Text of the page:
Industry players and markets

De Meo, European carmakers need a common fund to counter Chinese EVs

Sunday, 21 April 2024

Recently interviewed by the Financial Times, Luca De Meo, president of ACEA, the European Automobile Manufacturers’ Association, as well as CEO of Renault, expressed his thoughts on the current situation of the European industry grappling with the slowdown in growth of electric vehicle sales and the rise of cheaper models from China.

ACEA President Luca De Meo has called for a European war chest to fund electric vehicle subsidies and raw materials, as well as joint infrastructure planning, to counter China's fierce competition. In an appeal to politicians ahead of the European elections in June, Luca de Meo advocated for a cross-border approach to developing and funding the industry, rather than simply setting deadlines for the phase-out of petrol and diesel vehicles. This would include pooling spending on consumer subsidies and establishing "green" economic zones with tax breaks for factory hires. “When you set a 12-year deadline and say, in 12 years, there’ll be no more producing combustion-engine cars, and if you don’t, here’s a fine, and see you in 12 years at the end of the tunnel, that’s not a strategy,” he said. “We’re proposing trying to build a plan alongside public authorities, people of all industries, non-profits and science bodies… it’s about 10 per cent of European output that’s at stake.” The call was made by Acea's president, who also sent a manifesto to European politicians. This recommended investing in regional software development and semiconductors, as well as taking a less prescriptive approach to reducing European greenhouse gas emissions.

The industry is dealing with slowing growth in EV sales across Europe: carmakers have invested heavily in their production, but they are expensive for consumers who are already squeezed by high inflation. A major source of concern is the threat of cheaper Chinese EVs. The European Commission has already launched an investigation into the country's car subsidies and is considering increased import duties. De Meo declined to comment on tariffs, but he did say that Europe needed to protect its market during the transition to EVs while also finding a role for Chinese competitors, in part because European carmakers could learn from a country that was "a generation ahead" of the industry. “If we want to accelerate the rise of electric cars in Europe, we need to play with the Chinese and find a way to deal with them,” De Meo said, adding that he believed the Chinese were “ready to find a deal”.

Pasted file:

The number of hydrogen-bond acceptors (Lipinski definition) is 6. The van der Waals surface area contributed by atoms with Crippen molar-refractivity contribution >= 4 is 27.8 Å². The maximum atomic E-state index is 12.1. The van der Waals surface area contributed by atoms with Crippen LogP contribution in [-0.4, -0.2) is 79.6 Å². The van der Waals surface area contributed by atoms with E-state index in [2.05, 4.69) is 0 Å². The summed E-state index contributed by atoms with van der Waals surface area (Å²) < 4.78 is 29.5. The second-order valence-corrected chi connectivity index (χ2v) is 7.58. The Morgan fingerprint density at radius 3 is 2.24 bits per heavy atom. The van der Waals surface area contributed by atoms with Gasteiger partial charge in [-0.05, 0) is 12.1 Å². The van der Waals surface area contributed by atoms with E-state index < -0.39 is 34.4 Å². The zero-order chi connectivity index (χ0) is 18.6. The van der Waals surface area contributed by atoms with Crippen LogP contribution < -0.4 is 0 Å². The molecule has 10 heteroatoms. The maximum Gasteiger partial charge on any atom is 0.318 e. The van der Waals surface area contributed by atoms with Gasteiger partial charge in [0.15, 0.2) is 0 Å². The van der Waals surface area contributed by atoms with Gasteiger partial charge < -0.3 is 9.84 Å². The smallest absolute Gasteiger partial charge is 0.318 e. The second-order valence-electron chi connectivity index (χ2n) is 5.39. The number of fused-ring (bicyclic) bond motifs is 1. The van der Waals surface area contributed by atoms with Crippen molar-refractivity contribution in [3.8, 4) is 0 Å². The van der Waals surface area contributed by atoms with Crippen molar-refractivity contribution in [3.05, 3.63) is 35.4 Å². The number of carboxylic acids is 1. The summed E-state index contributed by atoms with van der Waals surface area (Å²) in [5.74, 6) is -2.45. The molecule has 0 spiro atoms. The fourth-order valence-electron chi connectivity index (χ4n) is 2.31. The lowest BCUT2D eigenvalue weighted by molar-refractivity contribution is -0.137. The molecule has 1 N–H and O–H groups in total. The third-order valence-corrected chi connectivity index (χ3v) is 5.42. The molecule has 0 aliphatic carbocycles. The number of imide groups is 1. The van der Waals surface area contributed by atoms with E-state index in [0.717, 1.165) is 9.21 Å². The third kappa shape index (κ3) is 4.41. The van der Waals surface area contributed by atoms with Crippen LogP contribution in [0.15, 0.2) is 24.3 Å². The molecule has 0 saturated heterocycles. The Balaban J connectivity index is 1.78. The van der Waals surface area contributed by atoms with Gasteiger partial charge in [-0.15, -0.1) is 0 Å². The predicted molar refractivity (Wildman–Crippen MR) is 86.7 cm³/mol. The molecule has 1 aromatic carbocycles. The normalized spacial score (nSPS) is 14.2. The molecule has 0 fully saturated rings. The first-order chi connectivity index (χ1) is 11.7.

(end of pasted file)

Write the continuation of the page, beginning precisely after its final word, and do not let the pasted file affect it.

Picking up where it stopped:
“This could include providing an incentive to Chinese carmakers in Europe to use European suppliers, or encouraging Chinese suppliers to set up in Europe, he said — mirroring China’s policies on overseas manufacturers.” The Renault group, which also owns the Dacia and Alpine brands, already has partnerships with Chinese automaker Geely, including a combustion engine business that is being spun off into a standalone unit. It also has a joint production agreement with South Korea. German carmakers, which sell more cars in China than French rivals Renault and Stellantis, oppose increased EU tariffs on Chinese vehicles.

The CEO of Mercedes-Benz told the Financial Times last week that tariffs should be reduced. The EU anti-subsidy investigation has also raised concerns about retaliation, as China supplies raw materials for electric vehicles such as lithium, cobalt, and nickel. De Meo said in the manifesto that “completely closing the door to [China] would be the worst possible response”. Renault is one of Europe's smaller carmakers, producing 2.2 million vehicles each year, compared to 6 million for Stellantis and 9.2 million for Volkswagen. However, de Meo believes his competitors would benefit from a broader and more strategic European approach. “If you want to accelerate, you don’t want to end up with Norway at 90 per cent of electric cars and Spain at 4 per cent,” he said. “We should put in one basket all the funds available to give it to those who do not have money for those investments.”

Share your story

Share your remanufacturing stories with us
Do you have an innovation, research results or an other interesting topic you would like to share with the remanufacturing industry? The Rematec website and social media channels are a great platform to showcase your stories!

Please contact our Brand Marketing Manager.

Are you an Rematec exhibitor?
Make sure you add your latest press releases to your Company Profile in the Exhibitor Portal for free exposure.